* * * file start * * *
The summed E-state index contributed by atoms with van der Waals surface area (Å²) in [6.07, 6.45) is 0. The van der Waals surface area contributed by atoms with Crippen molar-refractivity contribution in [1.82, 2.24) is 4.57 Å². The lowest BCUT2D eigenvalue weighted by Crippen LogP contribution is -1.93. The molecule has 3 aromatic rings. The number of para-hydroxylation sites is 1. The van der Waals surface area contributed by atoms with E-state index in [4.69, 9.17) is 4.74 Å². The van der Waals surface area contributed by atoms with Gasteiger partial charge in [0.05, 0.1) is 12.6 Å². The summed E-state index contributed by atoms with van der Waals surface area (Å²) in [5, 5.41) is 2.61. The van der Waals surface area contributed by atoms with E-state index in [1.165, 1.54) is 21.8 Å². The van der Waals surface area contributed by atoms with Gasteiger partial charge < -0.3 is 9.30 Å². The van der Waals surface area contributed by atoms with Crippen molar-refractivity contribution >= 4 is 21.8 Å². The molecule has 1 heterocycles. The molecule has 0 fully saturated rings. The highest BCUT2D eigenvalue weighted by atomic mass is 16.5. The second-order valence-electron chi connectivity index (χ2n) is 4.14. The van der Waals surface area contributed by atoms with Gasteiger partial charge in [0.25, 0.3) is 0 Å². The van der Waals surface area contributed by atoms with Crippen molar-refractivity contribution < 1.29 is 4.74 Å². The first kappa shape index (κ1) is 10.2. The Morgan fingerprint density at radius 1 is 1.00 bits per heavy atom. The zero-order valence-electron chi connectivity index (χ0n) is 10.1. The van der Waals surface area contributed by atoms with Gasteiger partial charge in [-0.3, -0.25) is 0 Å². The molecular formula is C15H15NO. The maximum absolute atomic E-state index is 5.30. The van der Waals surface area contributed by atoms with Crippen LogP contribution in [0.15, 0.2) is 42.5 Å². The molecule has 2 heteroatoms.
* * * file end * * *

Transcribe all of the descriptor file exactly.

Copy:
The summed E-state index contributed by atoms with van der Waals surface area (Å²) in [6.07, 6.45) is 0. The van der Waals surface area contributed by atoms with Crippen molar-refractivity contribution in [1.82, 2.24) is 4.57 Å². The lowest BCUT2D eigenvalue weighted by Crippen LogP contribution is -1.93. The molecule has 3 aromatic rings. The number of para-hydroxylation sites is 1. The van der Waals surface area contributed by atoms with E-state index in [4.69, 9.17) is 4.74 Å². The van der Waals surface area contributed by atoms with Gasteiger partial charge in [0.05, 0.1) is 12.6 Å². The summed E-state index contributed by atoms with van der Waals surface area (Å²) in [5, 5.41) is 2.61. The van der Waals surface area contributed by atoms with E-state index in [1.165, 1.54) is 21.8 Å². The van der Waals surface area contributed by atoms with Gasteiger partial charge < -0.3 is 9.30 Å². The van der Waals surface area contributed by atoms with Crippen molar-refractivity contribution >= 4 is 21.8 Å². The molecule has 1 heterocycles. The molecule has 0 fully saturated rings. The highest BCUT2D eigenvalue weighted by atomic mass is 16.5. The second-order valence-electron chi connectivity index (χ2n) is 4.14. The van der Waals surface area contributed by atoms with Gasteiger partial charge in [0.25, 0.3) is 0 Å². The van der Waals surface area contributed by atoms with Crippen molar-refractivity contribution < 1.29 is 4.74 Å². The first kappa shape index (κ1) is 10.2. The Morgan fingerprint density at radius 1 is 1.00 bits per heavy atom. The zero-order valence-electron chi connectivity index (χ0n) is 10.1. The van der Waals surface area contributed by atoms with Gasteiger partial charge in [-0.3, -0.25) is 0 Å². The molecular formula is C15H15NO. The maximum absolute atomic E-state index is 5.30. The van der Waals surface area contributed by atoms with Crippen LogP contribution in [0.15, 0.2) is 42.5 Å². The molecule has 2 heteroatoms.